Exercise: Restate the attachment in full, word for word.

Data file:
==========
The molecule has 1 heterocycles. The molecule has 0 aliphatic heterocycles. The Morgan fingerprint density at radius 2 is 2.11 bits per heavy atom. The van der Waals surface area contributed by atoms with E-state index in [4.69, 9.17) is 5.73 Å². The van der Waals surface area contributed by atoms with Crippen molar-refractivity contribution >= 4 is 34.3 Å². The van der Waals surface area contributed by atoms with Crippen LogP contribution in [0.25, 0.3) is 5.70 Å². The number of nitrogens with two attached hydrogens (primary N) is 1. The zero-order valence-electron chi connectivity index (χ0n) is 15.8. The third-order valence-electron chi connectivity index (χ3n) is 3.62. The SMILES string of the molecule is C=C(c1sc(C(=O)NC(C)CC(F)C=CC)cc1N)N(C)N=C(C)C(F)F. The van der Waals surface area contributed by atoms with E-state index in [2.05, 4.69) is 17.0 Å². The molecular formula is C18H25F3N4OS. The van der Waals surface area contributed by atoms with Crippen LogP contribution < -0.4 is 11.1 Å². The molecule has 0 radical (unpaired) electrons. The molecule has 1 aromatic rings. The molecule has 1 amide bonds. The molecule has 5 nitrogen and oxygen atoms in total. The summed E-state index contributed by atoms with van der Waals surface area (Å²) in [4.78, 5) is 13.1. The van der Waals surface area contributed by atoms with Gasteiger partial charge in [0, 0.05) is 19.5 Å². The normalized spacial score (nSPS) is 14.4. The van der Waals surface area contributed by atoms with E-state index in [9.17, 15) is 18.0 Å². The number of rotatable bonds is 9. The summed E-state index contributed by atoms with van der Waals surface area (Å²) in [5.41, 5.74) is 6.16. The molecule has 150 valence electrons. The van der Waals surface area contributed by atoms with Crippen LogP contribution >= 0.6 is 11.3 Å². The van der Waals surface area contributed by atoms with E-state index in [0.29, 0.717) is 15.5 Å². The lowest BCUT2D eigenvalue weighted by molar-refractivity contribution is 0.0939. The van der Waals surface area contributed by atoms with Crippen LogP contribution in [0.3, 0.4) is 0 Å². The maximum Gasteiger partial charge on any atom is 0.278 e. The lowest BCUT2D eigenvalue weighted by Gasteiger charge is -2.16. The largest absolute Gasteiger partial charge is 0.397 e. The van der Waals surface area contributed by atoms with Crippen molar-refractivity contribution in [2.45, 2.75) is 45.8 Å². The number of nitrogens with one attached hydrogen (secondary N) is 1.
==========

The molecule has 1 heterocycles. The molecule has 0 aliphatic heterocycles. The Morgan fingerprint density at radius 2 is 2.11 bits per heavy atom. The van der Waals surface area contributed by atoms with E-state index in [4.69, 9.17) is 5.73 Å². The van der Waals surface area contributed by atoms with Crippen molar-refractivity contribution >= 4 is 34.3 Å². The van der Waals surface area contributed by atoms with Crippen LogP contribution in [0.25, 0.3) is 5.70 Å². The number of nitrogens with two attached hydrogens (primary N) is 1. The zero-order valence-electron chi connectivity index (χ0n) is 15.8. The third-order valence-electron chi connectivity index (χ3n) is 3.62. The SMILES string of the molecule is C=C(c1sc(C(=O)NC(C)CC(F)C=CC)cc1N)N(C)N=C(C)C(F)F. The van der Waals surface area contributed by atoms with E-state index in [2.05, 4.69) is 17.0 Å². The molecular formula is C18H25F3N4OS. The van der Waals surface area contributed by atoms with Crippen LogP contribution < -0.4 is 11.1 Å². The molecule has 0 radical (unpaired) electrons. The molecule has 1 aromatic rings. The molecule has 1 amide bonds. The molecule has 5 nitrogen and oxygen atoms in total. The summed E-state index contributed by atoms with van der Waals surface area (Å²) in [4.78, 5) is 13.1. The van der Waals surface area contributed by atoms with Gasteiger partial charge in [0, 0.05) is 19.5 Å². The normalized spacial score (nSPS) is 14.4. The van der Waals surface area contributed by atoms with E-state index in [9.17, 15) is 18.0 Å². The number of rotatable bonds is 9. The summed E-state index contributed by atoms with van der Waals surface area (Å²) in [5.41, 5.74) is 6.16. The molecule has 150 valence electrons. The van der Waals surface area contributed by atoms with Crippen LogP contribution >= 0.6 is 11.3 Å². The van der Waals surface area contributed by atoms with E-state index in [0.29, 0.717) is 15.5 Å². The lowest BCUT2D eigenvalue weighted by molar-refractivity contribution is 0.0939. The van der Waals surface area contributed by atoms with Crippen LogP contribution in [0.3, 0.4) is 0 Å². The maximum Gasteiger partial charge on any atom is 0.278 e. The lowest BCUT2D eigenvalue weighted by Gasteiger charge is -2.16. The largest absolute Gasteiger partial charge is 0.397 e. The van der Waals surface area contributed by atoms with Crippen molar-refractivity contribution in [2.45, 2.75) is 45.8 Å². The number of nitrogens with one attached hydrogen (secondary N) is 1.